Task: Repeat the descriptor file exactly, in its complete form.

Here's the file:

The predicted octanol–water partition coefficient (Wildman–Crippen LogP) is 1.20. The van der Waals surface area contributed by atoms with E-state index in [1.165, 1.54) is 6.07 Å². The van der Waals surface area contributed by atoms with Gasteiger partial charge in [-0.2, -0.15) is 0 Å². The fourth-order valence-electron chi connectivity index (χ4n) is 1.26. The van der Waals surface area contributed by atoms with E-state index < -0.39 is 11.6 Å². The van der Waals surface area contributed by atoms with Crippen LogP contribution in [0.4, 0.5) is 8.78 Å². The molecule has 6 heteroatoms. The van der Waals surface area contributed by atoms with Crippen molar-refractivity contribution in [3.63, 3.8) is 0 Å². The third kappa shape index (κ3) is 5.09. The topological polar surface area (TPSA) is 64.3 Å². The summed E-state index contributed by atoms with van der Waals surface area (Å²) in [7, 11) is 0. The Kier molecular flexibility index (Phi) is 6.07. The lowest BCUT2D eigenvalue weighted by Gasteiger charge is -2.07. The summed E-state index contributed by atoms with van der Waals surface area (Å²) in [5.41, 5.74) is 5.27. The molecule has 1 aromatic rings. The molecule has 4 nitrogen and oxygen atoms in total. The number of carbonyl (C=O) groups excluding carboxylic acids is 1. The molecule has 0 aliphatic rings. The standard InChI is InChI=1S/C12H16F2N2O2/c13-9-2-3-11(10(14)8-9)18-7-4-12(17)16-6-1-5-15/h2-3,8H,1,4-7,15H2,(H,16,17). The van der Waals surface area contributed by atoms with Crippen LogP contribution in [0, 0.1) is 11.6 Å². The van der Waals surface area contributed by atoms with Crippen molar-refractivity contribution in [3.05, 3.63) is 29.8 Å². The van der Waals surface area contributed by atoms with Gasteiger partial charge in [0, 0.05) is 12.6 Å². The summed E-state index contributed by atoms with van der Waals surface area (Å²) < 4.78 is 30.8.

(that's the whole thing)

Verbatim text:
The predicted octanol–water partition coefficient (Wildman–Crippen LogP) is 1.20. The van der Waals surface area contributed by atoms with E-state index in [1.165, 1.54) is 6.07 Å². The van der Waals surface area contributed by atoms with Gasteiger partial charge in [-0.2, -0.15) is 0 Å². The fourth-order valence-electron chi connectivity index (χ4n) is 1.26. The van der Waals surface area contributed by atoms with E-state index < -0.39 is 11.6 Å². The van der Waals surface area contributed by atoms with Crippen LogP contribution in [0.4, 0.5) is 8.78 Å². The molecule has 6 heteroatoms. The van der Waals surface area contributed by atoms with Crippen molar-refractivity contribution in [3.63, 3.8) is 0 Å². The third kappa shape index (κ3) is 5.09. The topological polar surface area (TPSA) is 64.3 Å². The summed E-state index contributed by atoms with van der Waals surface area (Å²) in [7, 11) is 0. The Kier molecular flexibility index (Phi) is 6.07. The lowest BCUT2D eigenvalue weighted by Gasteiger charge is -2.07. The summed E-state index contributed by atoms with van der Waals surface area (Å²) in [5.41, 5.74) is 5.27. The molecule has 1 aromatic rings. The molecule has 4 nitrogen and oxygen atoms in total. The number of carbonyl (C=O) groups excluding carboxylic acids is 1. The molecule has 0 aliphatic rings. The standard InChI is InChI=1S/C12H16F2N2O2/c13-9-2-3-11(10(14)8-9)18-7-4-12(17)16-6-1-5-15/h2-3,8H,1,4-7,15H2,(H,16,17). The van der Waals surface area contributed by atoms with Crippen LogP contribution in [0, 0.1) is 11.6 Å². The van der Waals surface area contributed by atoms with Crippen molar-refractivity contribution in [3.05, 3.63) is 29.8 Å². The van der Waals surface area contributed by atoms with Gasteiger partial charge in [0, 0.05) is 12.6 Å². The summed E-state index contributed by atoms with van der Waals surface area (Å²) < 4.78 is 30.8.